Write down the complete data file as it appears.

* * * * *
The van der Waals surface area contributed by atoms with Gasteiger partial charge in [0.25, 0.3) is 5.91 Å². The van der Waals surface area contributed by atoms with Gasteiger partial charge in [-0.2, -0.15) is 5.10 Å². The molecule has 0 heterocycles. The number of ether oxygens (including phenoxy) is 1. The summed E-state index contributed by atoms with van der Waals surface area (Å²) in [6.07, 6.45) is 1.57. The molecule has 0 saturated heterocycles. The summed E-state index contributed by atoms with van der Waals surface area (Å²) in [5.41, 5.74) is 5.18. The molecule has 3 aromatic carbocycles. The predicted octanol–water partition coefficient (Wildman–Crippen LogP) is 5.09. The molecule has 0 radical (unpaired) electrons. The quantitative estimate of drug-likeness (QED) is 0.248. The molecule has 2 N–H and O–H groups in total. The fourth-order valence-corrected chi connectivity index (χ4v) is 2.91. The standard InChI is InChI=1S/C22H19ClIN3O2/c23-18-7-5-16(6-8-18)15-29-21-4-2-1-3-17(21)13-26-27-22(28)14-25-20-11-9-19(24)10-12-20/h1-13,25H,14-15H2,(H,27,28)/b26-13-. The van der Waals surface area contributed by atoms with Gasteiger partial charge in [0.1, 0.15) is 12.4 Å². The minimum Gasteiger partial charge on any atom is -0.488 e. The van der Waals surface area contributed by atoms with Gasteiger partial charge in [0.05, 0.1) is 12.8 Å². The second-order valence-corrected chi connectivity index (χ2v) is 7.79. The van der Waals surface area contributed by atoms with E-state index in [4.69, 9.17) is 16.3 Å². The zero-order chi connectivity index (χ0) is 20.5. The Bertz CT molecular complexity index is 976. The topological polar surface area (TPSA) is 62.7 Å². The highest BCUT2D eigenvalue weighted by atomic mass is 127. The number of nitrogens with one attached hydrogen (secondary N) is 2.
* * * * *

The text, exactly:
The van der Waals surface area contributed by atoms with Gasteiger partial charge in [0.25, 0.3) is 5.91 Å². The van der Waals surface area contributed by atoms with Gasteiger partial charge in [-0.2, -0.15) is 5.10 Å². The molecule has 0 heterocycles. The number of ether oxygens (including phenoxy) is 1. The summed E-state index contributed by atoms with van der Waals surface area (Å²) in [6.07, 6.45) is 1.57. The molecule has 0 saturated heterocycles. The summed E-state index contributed by atoms with van der Waals surface area (Å²) in [5.41, 5.74) is 5.18. The molecule has 3 aromatic carbocycles. The predicted octanol–water partition coefficient (Wildman–Crippen LogP) is 5.09. The molecule has 0 radical (unpaired) electrons. The quantitative estimate of drug-likeness (QED) is 0.248. The molecule has 2 N–H and O–H groups in total. The fourth-order valence-corrected chi connectivity index (χ4v) is 2.91. The standard InChI is InChI=1S/C22H19ClIN3O2/c23-18-7-5-16(6-8-18)15-29-21-4-2-1-3-17(21)13-26-27-22(28)14-25-20-11-9-19(24)10-12-20/h1-13,25H,14-15H2,(H,27,28)/b26-13-. The van der Waals surface area contributed by atoms with Gasteiger partial charge in [0.1, 0.15) is 12.4 Å². The minimum Gasteiger partial charge on any atom is -0.488 e. The van der Waals surface area contributed by atoms with Gasteiger partial charge in [0.05, 0.1) is 12.8 Å². The second-order valence-corrected chi connectivity index (χ2v) is 7.79. The van der Waals surface area contributed by atoms with E-state index in [4.69, 9.17) is 16.3 Å². The zero-order chi connectivity index (χ0) is 20.5. The Bertz CT molecular complexity index is 976. The topological polar surface area (TPSA) is 62.7 Å². The highest BCUT2D eigenvalue weighted by atomic mass is 127. The number of nitrogens with one attached hydrogen (secondary N) is 2.